The programmatic advertising industry may have reached its “where’s my flying car?” moment.
The automation of ad buying has advanced the market beyond the days of manually delivered insertion orders, but is programmatic advertising fulfilling its promise or has its pace of progress slowed? That’s a question that GroupM Nexus president of North America JiYoung Kim put to a room of programmatic marketers at the Digiday Programmatic Marketing Summit in Palm Springs, California.
“We’ve kind of took the pedal off the gas when it comes to innovations [in programmatic advertising],” Kim said onstage on May 22. In other words, programmatic advertising has become the predominant means for marketers to reach people digitally, she said, “and we’ve stopped working so hard to understand how do we use this to make advertising actually better.”
A consequence of programmatic advertising’s stalled status is its potential impact on the future of the programmatic workforce. “It used to be so exciting to be in programmatic and digital and social, search — this used to be cool. And if the thing we’re going to hang our hat on is we can reach millions of people, that’s not exciting,” said Kim. At a time when automated tools are making it easier to offload work onto computers, she called for a renewed emphasis on tradecraft.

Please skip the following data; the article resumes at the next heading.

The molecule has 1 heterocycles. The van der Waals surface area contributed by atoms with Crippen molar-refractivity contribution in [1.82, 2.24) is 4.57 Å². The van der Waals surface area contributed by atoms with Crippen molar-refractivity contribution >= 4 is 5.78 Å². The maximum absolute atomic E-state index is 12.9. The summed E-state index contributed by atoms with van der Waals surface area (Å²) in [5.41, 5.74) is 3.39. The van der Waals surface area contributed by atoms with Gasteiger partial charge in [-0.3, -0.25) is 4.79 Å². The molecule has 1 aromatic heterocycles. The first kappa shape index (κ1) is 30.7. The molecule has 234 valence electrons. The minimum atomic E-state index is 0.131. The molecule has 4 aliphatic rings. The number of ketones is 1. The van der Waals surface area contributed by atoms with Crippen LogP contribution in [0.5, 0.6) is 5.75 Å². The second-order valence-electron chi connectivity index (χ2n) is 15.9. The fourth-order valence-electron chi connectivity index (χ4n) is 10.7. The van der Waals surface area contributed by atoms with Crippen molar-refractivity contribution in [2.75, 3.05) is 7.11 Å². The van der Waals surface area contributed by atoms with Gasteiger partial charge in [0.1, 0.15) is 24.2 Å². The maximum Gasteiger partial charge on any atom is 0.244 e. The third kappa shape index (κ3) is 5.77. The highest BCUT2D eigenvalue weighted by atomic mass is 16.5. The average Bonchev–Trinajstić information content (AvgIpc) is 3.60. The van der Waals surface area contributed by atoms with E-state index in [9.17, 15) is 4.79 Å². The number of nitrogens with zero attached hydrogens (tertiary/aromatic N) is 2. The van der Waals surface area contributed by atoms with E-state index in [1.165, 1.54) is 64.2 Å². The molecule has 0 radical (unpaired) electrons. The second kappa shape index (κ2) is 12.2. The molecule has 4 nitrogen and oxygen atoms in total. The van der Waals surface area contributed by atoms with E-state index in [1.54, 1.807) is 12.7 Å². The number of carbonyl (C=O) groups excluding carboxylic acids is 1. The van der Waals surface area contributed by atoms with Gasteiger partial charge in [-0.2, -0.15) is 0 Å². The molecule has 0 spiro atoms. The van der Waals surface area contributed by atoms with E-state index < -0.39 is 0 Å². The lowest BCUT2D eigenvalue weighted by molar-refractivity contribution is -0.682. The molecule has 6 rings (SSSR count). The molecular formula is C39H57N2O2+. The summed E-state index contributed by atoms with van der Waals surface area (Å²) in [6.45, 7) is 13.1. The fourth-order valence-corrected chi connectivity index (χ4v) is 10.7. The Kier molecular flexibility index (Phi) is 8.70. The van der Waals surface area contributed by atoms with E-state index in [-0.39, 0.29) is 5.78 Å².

“You can’t just apply machines because everyone has the same machines. The thing that will make a difference between a better campaign for your client versus your competitor, better allocation versus another, is really the decisions that human beings make,” said Kim.
One area in need of innovation is ad creative. She also cited measurement, but she emphasized “creative probably more because I do feel like we’ve spent less time on it.”
Companies like Meta have rolled out dynamic creative options to formulate ad slots on the fly based on a set of advertiser-provided assets like image and copy variations, but those tools are akin to automated color-by-numbers creative production. What Kim is looking for is more insights — such as the sequence of events that led up to an ad exposure and then followed it — that can be used to inform the creative.
“Imagine being able to predict or pretty much understand what a set of behaviors and a set of qualities mean in a model or in a cohort. That’s a pretty interesting space to play in,” said Kim. “And that’s essentially what ChatGPT and a lot of these AI [tools] are. It’s taking a lot of different potential outputs, and it’s selecting the best combination of responses based on what they have observed over time.”
Cohort-based advertising may not generally be considered all that advanced, or at least not very personalized compared to one-to-one ad targeting. But Kim outlined an advanced version of the cohort-based model that would not simply group people into broad categories like outdoor enthusiasts but would layer in other information to provide more context and would seem to aim for some hybrid between the cohort- and individual-based approaches.
“What do they do before and after they go outdoors? How often do they go? Where do they live? Do they go with people? Do they go by themselves?” said Kim. “All of these things start making my predicted engagement with you a lot more accurate. … It’s not as creepy as it sounds.”
This article has been updated from an earlier version sent exclusively to Digiday+ members that included incorrect information about the amount of money advertisers spend programmatically to reach U.S. adults each day.